HONG KONG • Fresh faces and industry veterans clinched a number of prizes at the 36th Hong Kong Film Awards last night.
Emerging filmmaker Wong Chun won the Best New Director award for his movie Mad World.
The movie, which had a small HK$2 million (S$361,500) budget, won three awards out of 19, reported Sunday Morning Post.
"I want to thank all... who watched the movie. Some people said Hong Kong audiences wouldn't like this type of movie, but the box office results and responses we got so far proved otherwise," Wong said.
Taiwan-born actress Elaine Jin Yan-ling won her fourth Best Supporting Actress award for her role in the movie, a prize she has been nominated for 10 times.
BEST FILM: Trivisa
BEST DIRECTOR: Frank Hui, Jevons Au, Vicky Wong (Trivisa)
BEST SCREENPLAY: Trivisa
BEST ACTOR: Gordon Lam (Trivisa)
BEST ACTRESS: Kara Hui (Happiness )
BEST SUPPORTING ACTOR: Eric Tsang (Mad World)
BEST SUPPORTING ACTRESS: Elaine Jin (Mad World)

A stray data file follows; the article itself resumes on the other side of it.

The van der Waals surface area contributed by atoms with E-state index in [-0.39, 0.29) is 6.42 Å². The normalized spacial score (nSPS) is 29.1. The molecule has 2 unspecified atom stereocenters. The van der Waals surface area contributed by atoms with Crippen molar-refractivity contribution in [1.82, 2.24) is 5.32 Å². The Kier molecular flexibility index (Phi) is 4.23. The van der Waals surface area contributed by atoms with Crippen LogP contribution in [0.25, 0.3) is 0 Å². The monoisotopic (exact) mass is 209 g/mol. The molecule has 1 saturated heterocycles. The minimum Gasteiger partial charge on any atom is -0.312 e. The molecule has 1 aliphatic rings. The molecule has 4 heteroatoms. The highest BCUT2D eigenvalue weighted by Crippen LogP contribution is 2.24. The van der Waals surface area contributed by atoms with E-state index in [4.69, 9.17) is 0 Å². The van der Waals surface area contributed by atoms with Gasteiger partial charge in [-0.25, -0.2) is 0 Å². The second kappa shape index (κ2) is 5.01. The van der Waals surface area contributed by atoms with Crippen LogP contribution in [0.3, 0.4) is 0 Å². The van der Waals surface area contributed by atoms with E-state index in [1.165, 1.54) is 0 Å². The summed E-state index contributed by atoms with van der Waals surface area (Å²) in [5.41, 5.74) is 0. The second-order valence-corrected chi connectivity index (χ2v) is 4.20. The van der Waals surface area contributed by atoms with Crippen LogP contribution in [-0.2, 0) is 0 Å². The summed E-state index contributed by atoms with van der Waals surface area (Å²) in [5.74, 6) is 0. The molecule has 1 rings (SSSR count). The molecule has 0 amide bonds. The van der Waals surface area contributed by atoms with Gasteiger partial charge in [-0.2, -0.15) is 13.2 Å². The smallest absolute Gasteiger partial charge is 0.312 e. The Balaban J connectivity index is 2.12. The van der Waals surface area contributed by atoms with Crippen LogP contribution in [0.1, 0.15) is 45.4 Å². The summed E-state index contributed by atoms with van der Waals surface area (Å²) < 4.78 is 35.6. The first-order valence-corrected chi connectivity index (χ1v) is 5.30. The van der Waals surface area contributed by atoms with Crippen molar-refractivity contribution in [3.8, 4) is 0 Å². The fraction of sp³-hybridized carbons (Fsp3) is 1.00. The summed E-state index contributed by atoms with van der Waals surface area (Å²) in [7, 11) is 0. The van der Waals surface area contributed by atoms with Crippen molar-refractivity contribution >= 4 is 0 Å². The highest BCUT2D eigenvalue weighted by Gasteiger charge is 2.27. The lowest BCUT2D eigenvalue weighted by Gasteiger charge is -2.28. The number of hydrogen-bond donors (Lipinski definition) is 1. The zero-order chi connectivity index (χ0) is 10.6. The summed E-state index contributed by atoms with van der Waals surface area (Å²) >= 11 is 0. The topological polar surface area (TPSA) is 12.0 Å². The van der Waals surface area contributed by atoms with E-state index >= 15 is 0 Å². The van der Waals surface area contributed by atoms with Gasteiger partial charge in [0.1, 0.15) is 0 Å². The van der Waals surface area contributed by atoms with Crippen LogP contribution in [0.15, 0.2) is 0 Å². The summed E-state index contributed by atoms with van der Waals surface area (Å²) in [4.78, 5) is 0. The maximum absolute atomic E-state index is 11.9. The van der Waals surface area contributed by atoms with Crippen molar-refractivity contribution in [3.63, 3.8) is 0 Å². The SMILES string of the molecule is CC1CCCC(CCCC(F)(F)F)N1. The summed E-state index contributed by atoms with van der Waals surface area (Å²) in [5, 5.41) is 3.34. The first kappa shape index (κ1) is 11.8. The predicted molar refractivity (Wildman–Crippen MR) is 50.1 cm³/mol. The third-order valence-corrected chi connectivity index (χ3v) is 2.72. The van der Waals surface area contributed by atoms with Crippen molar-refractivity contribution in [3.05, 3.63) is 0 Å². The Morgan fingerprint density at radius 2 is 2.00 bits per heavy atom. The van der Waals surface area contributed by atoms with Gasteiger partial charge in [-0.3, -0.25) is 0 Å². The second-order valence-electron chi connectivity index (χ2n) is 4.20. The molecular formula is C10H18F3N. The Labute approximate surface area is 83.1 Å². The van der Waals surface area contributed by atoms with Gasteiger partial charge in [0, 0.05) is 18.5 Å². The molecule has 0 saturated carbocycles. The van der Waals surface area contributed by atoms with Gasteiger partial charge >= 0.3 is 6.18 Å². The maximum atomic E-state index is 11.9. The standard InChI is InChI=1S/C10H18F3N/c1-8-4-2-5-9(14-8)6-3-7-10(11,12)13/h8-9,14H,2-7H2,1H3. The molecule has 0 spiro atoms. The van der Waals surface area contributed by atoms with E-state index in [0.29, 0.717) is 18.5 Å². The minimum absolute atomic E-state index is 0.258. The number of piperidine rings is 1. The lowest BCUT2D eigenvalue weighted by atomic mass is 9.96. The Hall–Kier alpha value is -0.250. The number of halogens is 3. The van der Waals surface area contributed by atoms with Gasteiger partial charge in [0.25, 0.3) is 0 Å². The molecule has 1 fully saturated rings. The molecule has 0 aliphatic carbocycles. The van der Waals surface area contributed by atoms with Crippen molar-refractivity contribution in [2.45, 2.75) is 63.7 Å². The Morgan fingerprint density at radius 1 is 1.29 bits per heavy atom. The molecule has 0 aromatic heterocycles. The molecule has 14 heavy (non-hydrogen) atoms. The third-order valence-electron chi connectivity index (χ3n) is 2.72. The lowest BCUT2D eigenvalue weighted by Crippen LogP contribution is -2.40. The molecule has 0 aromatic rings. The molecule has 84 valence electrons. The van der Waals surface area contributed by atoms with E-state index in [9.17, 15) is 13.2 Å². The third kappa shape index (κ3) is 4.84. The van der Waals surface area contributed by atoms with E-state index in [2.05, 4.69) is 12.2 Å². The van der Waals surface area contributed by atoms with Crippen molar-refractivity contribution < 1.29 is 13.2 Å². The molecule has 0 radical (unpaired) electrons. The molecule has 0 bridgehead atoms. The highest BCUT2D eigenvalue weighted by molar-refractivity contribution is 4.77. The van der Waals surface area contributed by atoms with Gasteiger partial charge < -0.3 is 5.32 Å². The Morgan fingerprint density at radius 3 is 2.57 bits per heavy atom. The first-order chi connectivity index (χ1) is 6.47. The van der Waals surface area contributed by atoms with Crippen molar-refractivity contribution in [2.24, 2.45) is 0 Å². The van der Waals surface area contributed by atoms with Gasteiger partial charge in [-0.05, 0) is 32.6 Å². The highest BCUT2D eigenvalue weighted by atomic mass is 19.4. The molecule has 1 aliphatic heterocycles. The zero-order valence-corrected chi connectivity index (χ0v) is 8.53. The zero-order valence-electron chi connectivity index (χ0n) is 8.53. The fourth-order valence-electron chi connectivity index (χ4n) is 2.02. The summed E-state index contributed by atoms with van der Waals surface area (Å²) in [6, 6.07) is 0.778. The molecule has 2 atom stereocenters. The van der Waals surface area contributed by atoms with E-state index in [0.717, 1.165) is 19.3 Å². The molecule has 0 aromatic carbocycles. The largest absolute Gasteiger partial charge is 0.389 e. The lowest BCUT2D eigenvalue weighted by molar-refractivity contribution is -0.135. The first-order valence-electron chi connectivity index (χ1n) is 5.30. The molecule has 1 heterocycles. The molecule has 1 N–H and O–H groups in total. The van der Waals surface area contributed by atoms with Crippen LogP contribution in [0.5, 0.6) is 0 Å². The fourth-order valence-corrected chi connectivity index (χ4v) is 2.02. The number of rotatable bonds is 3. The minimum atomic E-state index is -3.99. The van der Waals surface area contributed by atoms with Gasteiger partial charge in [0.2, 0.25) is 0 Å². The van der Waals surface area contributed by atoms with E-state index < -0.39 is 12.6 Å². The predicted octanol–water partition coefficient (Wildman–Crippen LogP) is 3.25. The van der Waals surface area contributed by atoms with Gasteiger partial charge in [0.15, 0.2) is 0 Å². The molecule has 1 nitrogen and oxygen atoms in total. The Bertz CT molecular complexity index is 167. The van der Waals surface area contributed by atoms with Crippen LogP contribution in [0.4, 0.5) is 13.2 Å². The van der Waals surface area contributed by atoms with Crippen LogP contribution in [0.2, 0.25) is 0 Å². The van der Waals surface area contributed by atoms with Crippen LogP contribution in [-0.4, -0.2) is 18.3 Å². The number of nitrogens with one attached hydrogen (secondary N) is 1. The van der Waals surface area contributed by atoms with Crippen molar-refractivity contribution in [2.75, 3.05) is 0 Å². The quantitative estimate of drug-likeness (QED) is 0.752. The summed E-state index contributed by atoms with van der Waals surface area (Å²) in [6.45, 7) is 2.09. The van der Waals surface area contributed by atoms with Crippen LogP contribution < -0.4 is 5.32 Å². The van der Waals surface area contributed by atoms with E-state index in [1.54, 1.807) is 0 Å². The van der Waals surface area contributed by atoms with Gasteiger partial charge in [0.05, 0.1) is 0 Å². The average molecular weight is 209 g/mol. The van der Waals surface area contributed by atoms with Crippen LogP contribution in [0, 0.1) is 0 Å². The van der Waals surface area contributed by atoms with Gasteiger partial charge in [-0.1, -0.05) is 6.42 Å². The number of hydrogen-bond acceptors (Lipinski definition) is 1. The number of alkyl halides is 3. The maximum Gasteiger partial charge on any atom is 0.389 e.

BEST NEW PERFORMER: Tony Wu Tsz Tung (Weeds On Fire)
BEST CINEMATOGRAPHY: See You Tomorrow
It took her only one day to complete her scene in Mad World due to the tight budget.
Veteran star Eric Tsang won the Best Supporting Actor for the second time. He performed for free in Mad World, one of Hong Kong's hottest new films.
The movie revolves around the reintegration into society of a patient with bipolar disorder (played by actor Shawn Yue) and his emotional reconciliation with his long-absent truck driver father (played by Eric Tsang). At a deeper level, it examines Hong Kong's social issues ranging from the plight of those living in tiny subdivided flats in Hong Kong to the intense pressure faced by investment bankers.
"Thank you to the director for such a good movie," said Tsang.
His son Derek Tsang was nominated for Best Director award for his film Soul Mate. The movie was nominated for a total of 12 prizes including the Best Film.
The best director awards wen to Frank Hui, Jevons Au and Vicky Wong for their movie Trivisa, a movie which alludes to Hong Kong's waning glory after the 1997 handover. They are in their 30s.
Earlier yesterday, Mr Derek Yee, the chairman of the Hong Kong Film Awards Association, said there was no risk of a repeat of the Oscars blunder, when the best film award was given by mistake to presenters. "It won't happen tonight," Mr Yee said. "We have never allowed backstage staff to take selfies," he added jokingly.